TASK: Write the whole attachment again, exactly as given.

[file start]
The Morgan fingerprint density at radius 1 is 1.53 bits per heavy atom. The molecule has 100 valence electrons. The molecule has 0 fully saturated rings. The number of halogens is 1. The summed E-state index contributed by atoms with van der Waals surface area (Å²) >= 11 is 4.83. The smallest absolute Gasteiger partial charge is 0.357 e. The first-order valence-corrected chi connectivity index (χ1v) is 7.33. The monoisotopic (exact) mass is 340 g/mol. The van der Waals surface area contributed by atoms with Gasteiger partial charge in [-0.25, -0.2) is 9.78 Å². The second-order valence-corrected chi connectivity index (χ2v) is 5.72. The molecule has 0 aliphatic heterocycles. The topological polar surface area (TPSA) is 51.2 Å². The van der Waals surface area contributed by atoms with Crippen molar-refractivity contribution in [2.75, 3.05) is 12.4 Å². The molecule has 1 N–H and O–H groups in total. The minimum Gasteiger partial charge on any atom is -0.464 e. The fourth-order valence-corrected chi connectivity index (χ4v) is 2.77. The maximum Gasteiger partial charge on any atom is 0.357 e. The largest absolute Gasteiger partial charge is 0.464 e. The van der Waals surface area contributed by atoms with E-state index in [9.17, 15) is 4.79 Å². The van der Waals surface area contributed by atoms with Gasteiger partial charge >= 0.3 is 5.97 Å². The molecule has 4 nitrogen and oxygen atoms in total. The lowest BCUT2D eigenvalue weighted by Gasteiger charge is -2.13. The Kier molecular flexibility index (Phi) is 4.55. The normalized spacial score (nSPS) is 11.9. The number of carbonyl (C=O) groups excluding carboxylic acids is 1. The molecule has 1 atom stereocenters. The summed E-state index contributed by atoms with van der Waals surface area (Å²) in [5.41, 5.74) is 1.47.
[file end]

The Morgan fingerprint density at radius 1 is 1.53 bits per heavy atom. The molecule has 100 valence electrons. The molecule has 0 fully saturated rings. The number of halogens is 1. The summed E-state index contributed by atoms with van der Waals surface area (Å²) >= 11 is 4.83. The smallest absolute Gasteiger partial charge is 0.357 e. The first-order valence-corrected chi connectivity index (χ1v) is 7.33. The monoisotopic (exact) mass is 340 g/mol. The van der Waals surface area contributed by atoms with Gasteiger partial charge in [-0.25, -0.2) is 9.78 Å². The second-order valence-corrected chi connectivity index (χ2v) is 5.72. The molecule has 0 aliphatic heterocycles. The topological polar surface area (TPSA) is 51.2 Å². The van der Waals surface area contributed by atoms with Crippen molar-refractivity contribution in [2.75, 3.05) is 12.4 Å². The molecule has 1 N–H and O–H groups in total. The minimum Gasteiger partial charge on any atom is -0.464 e. The fourth-order valence-corrected chi connectivity index (χ4v) is 2.77. The maximum Gasteiger partial charge on any atom is 0.357 e. The largest absolute Gasteiger partial charge is 0.464 e. The van der Waals surface area contributed by atoms with E-state index in [9.17, 15) is 4.79 Å². The van der Waals surface area contributed by atoms with Gasteiger partial charge >= 0.3 is 5.97 Å². The molecule has 4 nitrogen and oxygen atoms in total. The lowest BCUT2D eigenvalue weighted by Gasteiger charge is -2.13. The Kier molecular flexibility index (Phi) is 4.55. The normalized spacial score (nSPS) is 11.9. The number of carbonyl (C=O) groups excluding carboxylic acids is 1. The molecule has 1 atom stereocenters. The summed E-state index contributed by atoms with van der Waals surface area (Å²) in [5.41, 5.74) is 1.47.